Mexican smuggling gangs have sawed through segments of the border wall 3,272 times over the past three years, according to unpublished U.S. Customs and Border Protection maintenance records obtained by the Washington Post under the Freedom of Information Act. The government spent $2.6 million to repair breaches during the 2019 to 2021 fiscal years, the records show. While the agency has acknowledged that smugglers are able to hack through the barriers built by the Trump administration, maintenance records show damage has been widespread, pointing to the structure’s limitations as an impediment to illegal crossings.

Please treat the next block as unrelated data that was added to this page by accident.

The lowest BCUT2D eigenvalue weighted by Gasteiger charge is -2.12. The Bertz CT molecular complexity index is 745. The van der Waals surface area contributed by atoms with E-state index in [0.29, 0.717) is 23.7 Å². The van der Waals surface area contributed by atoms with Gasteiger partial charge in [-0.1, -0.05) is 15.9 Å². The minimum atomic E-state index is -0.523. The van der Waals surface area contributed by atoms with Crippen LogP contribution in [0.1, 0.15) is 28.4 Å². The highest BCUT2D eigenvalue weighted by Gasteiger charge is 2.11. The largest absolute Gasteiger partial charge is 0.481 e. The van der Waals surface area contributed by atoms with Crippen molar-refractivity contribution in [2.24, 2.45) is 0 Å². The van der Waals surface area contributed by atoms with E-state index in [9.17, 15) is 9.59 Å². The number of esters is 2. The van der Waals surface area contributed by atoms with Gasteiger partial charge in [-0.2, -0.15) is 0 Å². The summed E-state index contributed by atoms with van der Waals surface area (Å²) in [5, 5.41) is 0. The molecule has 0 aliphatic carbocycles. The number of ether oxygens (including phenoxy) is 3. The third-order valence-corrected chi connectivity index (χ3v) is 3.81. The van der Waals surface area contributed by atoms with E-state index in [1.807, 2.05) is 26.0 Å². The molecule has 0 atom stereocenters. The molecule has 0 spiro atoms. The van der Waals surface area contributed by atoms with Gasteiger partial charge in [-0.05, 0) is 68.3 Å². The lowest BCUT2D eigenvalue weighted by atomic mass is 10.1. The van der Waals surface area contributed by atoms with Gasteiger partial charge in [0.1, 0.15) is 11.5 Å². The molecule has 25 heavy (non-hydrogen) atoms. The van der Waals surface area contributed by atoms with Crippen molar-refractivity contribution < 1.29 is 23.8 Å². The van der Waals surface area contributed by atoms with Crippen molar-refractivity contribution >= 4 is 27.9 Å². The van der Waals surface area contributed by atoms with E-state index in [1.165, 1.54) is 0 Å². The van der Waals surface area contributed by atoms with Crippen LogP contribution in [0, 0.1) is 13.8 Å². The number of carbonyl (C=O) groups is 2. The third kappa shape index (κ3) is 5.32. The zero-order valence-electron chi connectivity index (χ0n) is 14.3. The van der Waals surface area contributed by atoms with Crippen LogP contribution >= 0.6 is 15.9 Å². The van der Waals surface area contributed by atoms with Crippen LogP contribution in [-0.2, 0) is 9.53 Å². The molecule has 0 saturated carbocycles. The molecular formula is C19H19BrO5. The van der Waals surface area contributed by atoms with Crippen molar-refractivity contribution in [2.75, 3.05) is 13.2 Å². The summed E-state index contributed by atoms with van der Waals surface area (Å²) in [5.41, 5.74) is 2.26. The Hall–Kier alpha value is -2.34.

Smuggling gangs cut the barrier with inexpensive power tools widely available at retail hardware stores, including angle grinders and demolition saws. Once the 18-to-30-foot-tall bollards are severed near the ground, their only remaining point of attachment is at the top of the structure, leaving the steel beam dangling in the air. It easily swings open creating a gap wide enough for people and narcotics to pass through. A CBP spokesman said, "No structure is impenetrable, so we will continue to work to focus resources on modern, effective border management measures to improve safety and security.” President Trump built 458 miles of new barriers, primarily in remote areas of New Mexico and Arizona. Trump planned 250 additional miles, but President Biden halted construction and asked Congress to cancel remaining border wall funding.